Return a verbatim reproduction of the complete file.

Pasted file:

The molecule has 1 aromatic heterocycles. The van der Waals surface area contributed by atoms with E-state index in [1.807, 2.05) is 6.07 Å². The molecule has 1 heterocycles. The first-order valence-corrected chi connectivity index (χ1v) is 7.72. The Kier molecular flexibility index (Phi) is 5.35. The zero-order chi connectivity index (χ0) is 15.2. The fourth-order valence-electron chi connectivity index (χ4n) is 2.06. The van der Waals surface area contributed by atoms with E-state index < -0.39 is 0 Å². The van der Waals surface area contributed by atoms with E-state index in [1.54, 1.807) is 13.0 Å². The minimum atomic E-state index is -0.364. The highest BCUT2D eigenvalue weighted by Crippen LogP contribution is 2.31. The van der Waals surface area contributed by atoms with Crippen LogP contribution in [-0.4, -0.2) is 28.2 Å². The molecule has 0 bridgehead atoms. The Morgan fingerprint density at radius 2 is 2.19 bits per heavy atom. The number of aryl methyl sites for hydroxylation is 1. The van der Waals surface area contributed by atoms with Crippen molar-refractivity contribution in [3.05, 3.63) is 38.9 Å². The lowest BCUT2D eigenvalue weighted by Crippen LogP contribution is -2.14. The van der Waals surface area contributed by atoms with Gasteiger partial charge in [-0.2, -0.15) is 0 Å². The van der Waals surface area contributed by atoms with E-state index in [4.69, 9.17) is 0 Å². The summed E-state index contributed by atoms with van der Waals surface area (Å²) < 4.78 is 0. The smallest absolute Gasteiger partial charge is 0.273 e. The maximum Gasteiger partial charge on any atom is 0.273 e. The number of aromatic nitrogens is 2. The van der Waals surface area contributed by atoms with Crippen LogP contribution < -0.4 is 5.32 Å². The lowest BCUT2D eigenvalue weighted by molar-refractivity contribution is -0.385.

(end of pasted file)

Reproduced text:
The molecule has 1 aromatic heterocycles. The van der Waals surface area contributed by atoms with E-state index in [1.807, 2.05) is 6.07 Å². The molecule has 1 heterocycles. The first-order valence-corrected chi connectivity index (χ1v) is 7.72. The Kier molecular flexibility index (Phi) is 5.35. The zero-order chi connectivity index (χ0) is 15.2. The fourth-order valence-electron chi connectivity index (χ4n) is 2.06. The van der Waals surface area contributed by atoms with E-state index < -0.39 is 0 Å². The van der Waals surface area contributed by atoms with E-state index in [1.54, 1.807) is 13.0 Å². The minimum atomic E-state index is -0.364. The highest BCUT2D eigenvalue weighted by Crippen LogP contribution is 2.31. The van der Waals surface area contributed by atoms with Crippen LogP contribution in [-0.4, -0.2) is 28.2 Å². The molecule has 0 bridgehead atoms. The Morgan fingerprint density at radius 2 is 2.19 bits per heavy atom. The number of aryl methyl sites for hydroxylation is 1. The van der Waals surface area contributed by atoms with Crippen molar-refractivity contribution in [3.05, 3.63) is 38.9 Å². The lowest BCUT2D eigenvalue weighted by Crippen LogP contribution is -2.14. The van der Waals surface area contributed by atoms with Gasteiger partial charge in [-0.2, -0.15) is 0 Å². The van der Waals surface area contributed by atoms with E-state index in [4.69, 9.17) is 0 Å². The summed E-state index contributed by atoms with van der Waals surface area (Å²) < 4.78 is 0. The smallest absolute Gasteiger partial charge is 0.273 e. The maximum Gasteiger partial charge on any atom is 0.273 e. The number of aromatic nitrogens is 2. The van der Waals surface area contributed by atoms with Crippen LogP contribution < -0.4 is 5.32 Å². The lowest BCUT2D eigenvalue weighted by molar-refractivity contribution is -0.385.